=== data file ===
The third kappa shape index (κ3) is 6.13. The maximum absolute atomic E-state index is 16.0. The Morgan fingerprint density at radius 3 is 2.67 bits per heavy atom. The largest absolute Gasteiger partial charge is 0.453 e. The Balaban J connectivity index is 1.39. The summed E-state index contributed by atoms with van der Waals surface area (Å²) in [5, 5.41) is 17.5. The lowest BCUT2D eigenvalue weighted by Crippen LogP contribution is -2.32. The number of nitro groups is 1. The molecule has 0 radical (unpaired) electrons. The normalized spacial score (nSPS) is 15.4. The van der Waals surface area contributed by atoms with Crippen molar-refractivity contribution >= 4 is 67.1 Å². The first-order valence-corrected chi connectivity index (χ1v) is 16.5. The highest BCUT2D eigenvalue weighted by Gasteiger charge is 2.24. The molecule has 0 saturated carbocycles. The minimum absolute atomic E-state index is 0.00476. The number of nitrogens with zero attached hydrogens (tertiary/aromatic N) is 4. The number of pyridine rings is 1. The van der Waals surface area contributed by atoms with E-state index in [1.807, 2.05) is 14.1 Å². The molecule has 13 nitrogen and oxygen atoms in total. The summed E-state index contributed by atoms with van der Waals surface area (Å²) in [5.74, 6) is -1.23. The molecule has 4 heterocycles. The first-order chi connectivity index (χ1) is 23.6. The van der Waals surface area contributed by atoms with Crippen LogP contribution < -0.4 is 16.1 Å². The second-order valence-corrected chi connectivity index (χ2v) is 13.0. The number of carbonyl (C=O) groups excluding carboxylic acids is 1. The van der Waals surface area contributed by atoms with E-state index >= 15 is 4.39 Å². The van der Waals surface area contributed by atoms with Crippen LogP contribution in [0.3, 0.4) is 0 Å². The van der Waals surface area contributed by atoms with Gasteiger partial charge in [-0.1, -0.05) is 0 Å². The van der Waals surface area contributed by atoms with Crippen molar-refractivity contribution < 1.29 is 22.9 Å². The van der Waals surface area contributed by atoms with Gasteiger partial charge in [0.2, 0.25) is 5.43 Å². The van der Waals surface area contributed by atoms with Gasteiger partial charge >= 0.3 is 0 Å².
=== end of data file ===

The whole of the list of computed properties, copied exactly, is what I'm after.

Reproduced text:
The third kappa shape index (κ3) is 6.13. The maximum absolute atomic E-state index is 16.0. The Morgan fingerprint density at radius 3 is 2.67 bits per heavy atom. The largest absolute Gasteiger partial charge is 0.453 e. The Balaban J connectivity index is 1.39. The summed E-state index contributed by atoms with van der Waals surface area (Å²) in [5, 5.41) is 17.5. The lowest BCUT2D eigenvalue weighted by Crippen LogP contribution is -2.32. The number of nitro groups is 1. The molecule has 0 radical (unpaired) electrons. The normalized spacial score (nSPS) is 15.4. The van der Waals surface area contributed by atoms with Crippen molar-refractivity contribution >= 4 is 67.1 Å². The first-order valence-corrected chi connectivity index (χ1v) is 16.5. The highest BCUT2D eigenvalue weighted by Gasteiger charge is 2.24. The molecule has 0 saturated carbocycles. The minimum absolute atomic E-state index is 0.00476. The number of nitrogens with zero attached hydrogens (tertiary/aromatic N) is 4. The number of pyridine rings is 1. The van der Waals surface area contributed by atoms with E-state index in [1.807, 2.05) is 14.1 Å². The molecule has 13 nitrogen and oxygen atoms in total. The summed E-state index contributed by atoms with van der Waals surface area (Å²) in [5.74, 6) is -1.23. The molecule has 4 heterocycles. The first-order chi connectivity index (χ1) is 23.6. The van der Waals surface area contributed by atoms with Crippen LogP contribution < -0.4 is 16.1 Å². The second-order valence-corrected chi connectivity index (χ2v) is 13.0. The number of carbonyl (C=O) groups excluding carboxylic acids is 1. The van der Waals surface area contributed by atoms with E-state index >= 15 is 4.39 Å². The van der Waals surface area contributed by atoms with Crippen LogP contribution in [0.3, 0.4) is 0 Å². The van der Waals surface area contributed by atoms with Gasteiger partial charge in [-0.1, -0.05) is 0 Å². The van der Waals surface area contributed by atoms with Crippen molar-refractivity contribution < 1.29 is 22.9 Å². The van der Waals surface area contributed by atoms with Gasteiger partial charge in [0.2, 0.25) is 5.43 Å². The van der Waals surface area contributed by atoms with Gasteiger partial charge >= 0.3 is 0 Å².